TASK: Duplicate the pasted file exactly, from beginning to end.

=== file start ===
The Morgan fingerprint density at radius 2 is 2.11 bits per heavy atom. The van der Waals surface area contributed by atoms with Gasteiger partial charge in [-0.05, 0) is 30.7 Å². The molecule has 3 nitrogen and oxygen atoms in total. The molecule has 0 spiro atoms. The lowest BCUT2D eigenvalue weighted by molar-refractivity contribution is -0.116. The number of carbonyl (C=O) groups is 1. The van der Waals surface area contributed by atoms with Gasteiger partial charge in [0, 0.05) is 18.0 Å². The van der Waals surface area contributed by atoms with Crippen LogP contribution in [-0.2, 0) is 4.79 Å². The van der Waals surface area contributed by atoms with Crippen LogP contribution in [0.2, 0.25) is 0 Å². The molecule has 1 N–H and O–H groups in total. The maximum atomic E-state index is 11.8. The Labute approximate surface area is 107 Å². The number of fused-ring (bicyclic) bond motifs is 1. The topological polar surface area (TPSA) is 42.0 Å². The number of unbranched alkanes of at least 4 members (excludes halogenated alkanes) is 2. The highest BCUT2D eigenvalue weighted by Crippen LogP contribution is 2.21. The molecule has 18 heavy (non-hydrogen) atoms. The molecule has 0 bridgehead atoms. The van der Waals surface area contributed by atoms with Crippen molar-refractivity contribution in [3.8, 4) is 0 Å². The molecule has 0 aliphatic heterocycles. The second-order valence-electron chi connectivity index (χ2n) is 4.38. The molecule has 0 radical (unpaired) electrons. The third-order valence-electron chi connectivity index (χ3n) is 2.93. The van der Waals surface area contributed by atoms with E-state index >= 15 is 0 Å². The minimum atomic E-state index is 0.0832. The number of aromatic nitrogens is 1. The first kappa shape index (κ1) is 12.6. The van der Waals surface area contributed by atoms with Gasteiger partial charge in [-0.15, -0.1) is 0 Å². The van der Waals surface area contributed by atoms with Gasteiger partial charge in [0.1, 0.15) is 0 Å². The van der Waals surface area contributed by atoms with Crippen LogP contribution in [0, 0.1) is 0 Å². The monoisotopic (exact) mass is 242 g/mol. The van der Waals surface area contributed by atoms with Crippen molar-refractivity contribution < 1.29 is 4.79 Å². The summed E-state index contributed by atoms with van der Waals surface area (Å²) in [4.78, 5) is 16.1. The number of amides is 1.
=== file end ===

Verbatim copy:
The Morgan fingerprint density at radius 2 is 2.11 bits per heavy atom. The van der Waals surface area contributed by atoms with Gasteiger partial charge in [-0.05, 0) is 30.7 Å². The molecule has 3 nitrogen and oxygen atoms in total. The molecule has 0 spiro atoms. The lowest BCUT2D eigenvalue weighted by molar-refractivity contribution is -0.116. The number of carbonyl (C=O) groups is 1. The van der Waals surface area contributed by atoms with Gasteiger partial charge in [0, 0.05) is 18.0 Å². The van der Waals surface area contributed by atoms with Crippen LogP contribution in [-0.2, 0) is 4.79 Å². The van der Waals surface area contributed by atoms with Crippen LogP contribution in [0.2, 0.25) is 0 Å². The molecule has 1 N–H and O–H groups in total. The maximum atomic E-state index is 11.8. The Labute approximate surface area is 107 Å². The number of fused-ring (bicyclic) bond motifs is 1. The topological polar surface area (TPSA) is 42.0 Å². The number of unbranched alkanes of at least 4 members (excludes halogenated alkanes) is 2. The highest BCUT2D eigenvalue weighted by Crippen LogP contribution is 2.21. The molecule has 18 heavy (non-hydrogen) atoms. The molecule has 0 bridgehead atoms. The van der Waals surface area contributed by atoms with Crippen molar-refractivity contribution in [3.8, 4) is 0 Å². The molecule has 0 aliphatic heterocycles. The second-order valence-electron chi connectivity index (χ2n) is 4.38. The molecule has 0 radical (unpaired) electrons. The third-order valence-electron chi connectivity index (χ3n) is 2.93. The van der Waals surface area contributed by atoms with E-state index >= 15 is 0 Å². The minimum atomic E-state index is 0.0832. The number of aromatic nitrogens is 1. The first kappa shape index (κ1) is 12.6. The van der Waals surface area contributed by atoms with Gasteiger partial charge in [-0.15, -0.1) is 0 Å². The van der Waals surface area contributed by atoms with Gasteiger partial charge in [0.1, 0.15) is 0 Å². The van der Waals surface area contributed by atoms with Crippen LogP contribution in [0, 0.1) is 0 Å². The monoisotopic (exact) mass is 242 g/mol. The van der Waals surface area contributed by atoms with Crippen molar-refractivity contribution < 1.29 is 4.79 Å². The summed E-state index contributed by atoms with van der Waals surface area (Å²) in [4.78, 5) is 16.1. The number of amides is 1.